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Gingrich pulls out of SRLC appearance

 

CHARLESTON, S.C. -- The real headline at the Southern Republican Leadership Conference did not come from anything said there, but rather the event's dismal attendance, which prompted at least one candidate to cancel his appearance.

There were about 25 people in the space set aside for the conference at 9 A.M. when Newt Gingrich was scheduled to speak. But his campaign cancelled his appearance despite the traveling press being brought into the event space, which would have seated about 800 people.

"The campaign came to a mutual agreement with the organizers that based on attendance, we would go ahead and spend more time with the children of Charleston at the children's hospital," said campaign press manager Nathan Naidu, referring to Gingrich's next campaign stop at the Medical University of South Carolina children's hospital.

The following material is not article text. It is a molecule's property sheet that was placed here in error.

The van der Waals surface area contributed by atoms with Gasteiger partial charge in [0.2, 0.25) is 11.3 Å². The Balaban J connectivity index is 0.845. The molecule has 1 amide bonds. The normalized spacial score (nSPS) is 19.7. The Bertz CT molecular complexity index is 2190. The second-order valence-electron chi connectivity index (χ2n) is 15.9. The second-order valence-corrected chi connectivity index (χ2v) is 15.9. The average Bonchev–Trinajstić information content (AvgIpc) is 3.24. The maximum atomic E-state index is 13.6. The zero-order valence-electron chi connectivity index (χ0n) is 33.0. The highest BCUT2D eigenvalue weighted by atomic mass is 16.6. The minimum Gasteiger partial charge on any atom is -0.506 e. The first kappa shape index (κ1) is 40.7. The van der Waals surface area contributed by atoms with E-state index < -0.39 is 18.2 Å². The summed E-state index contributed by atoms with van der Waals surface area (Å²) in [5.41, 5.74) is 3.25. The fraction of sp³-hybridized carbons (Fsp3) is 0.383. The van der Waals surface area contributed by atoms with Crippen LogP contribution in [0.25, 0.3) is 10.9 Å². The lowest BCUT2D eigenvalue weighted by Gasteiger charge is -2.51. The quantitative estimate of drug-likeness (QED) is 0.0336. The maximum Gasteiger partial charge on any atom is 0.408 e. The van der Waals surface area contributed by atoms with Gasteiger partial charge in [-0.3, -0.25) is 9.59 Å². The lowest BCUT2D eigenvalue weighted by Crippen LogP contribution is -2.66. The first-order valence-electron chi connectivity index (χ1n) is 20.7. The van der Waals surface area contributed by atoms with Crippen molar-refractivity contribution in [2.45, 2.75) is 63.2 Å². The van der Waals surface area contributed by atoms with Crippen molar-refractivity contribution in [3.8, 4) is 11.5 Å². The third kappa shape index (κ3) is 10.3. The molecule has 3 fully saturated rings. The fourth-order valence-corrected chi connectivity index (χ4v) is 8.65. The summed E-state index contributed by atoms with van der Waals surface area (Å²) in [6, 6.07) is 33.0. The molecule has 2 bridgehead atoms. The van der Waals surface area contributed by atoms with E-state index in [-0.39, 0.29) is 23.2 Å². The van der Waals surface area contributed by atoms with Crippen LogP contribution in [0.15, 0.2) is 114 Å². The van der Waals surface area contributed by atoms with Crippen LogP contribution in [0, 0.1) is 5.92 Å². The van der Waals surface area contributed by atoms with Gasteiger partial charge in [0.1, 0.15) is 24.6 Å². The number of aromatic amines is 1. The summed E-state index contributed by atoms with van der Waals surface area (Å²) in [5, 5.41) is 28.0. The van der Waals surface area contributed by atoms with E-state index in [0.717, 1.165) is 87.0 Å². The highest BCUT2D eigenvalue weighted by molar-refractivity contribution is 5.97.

Erin Callanan, the press liaison for the conference, attributed the cancellation to "conflicting schedules."

"We're disappointed but we wish him well in the rest of his candidacy," she said to reporters after the cancellation was announced. "He's a presidential candidate. It's what comes with the schedule. You've got to be flexible."

The attendance picked up around 10 A.M. when Texas Rep. Ron Paul spoke, his supporters bringing the total attendance up to at least 100 people.

While Paul did not acknowledge the sparse attendance during his speech, he did talk about last night's CNN debate.

"The debates last night were very interesting and sometimes distracting, but overall I thought the debate went quite well," he said.

After Paul, and about 40 supporters, left the arena, Sen. Jim DeMint addressed, via pre-recorded video, the approximately 40 remaining audience members, urging them to rally behind the eventual Republican nominee.

"Vote for whoever you want. You find the best of the best and vote for them. But when we have a nominee as a party let's be united and recognize that we need to win this election," he said.

DeMint also praised the conference's "critical mass of principles and power in Charleston" and urged the attendees to "leave and go work for your candidate" after the event concluded.

The low attendance rate suggested, however, that Republican activists had already heeded DeMint's message, given that the critical masses were certainly not at the Southern Republican Leadership conference.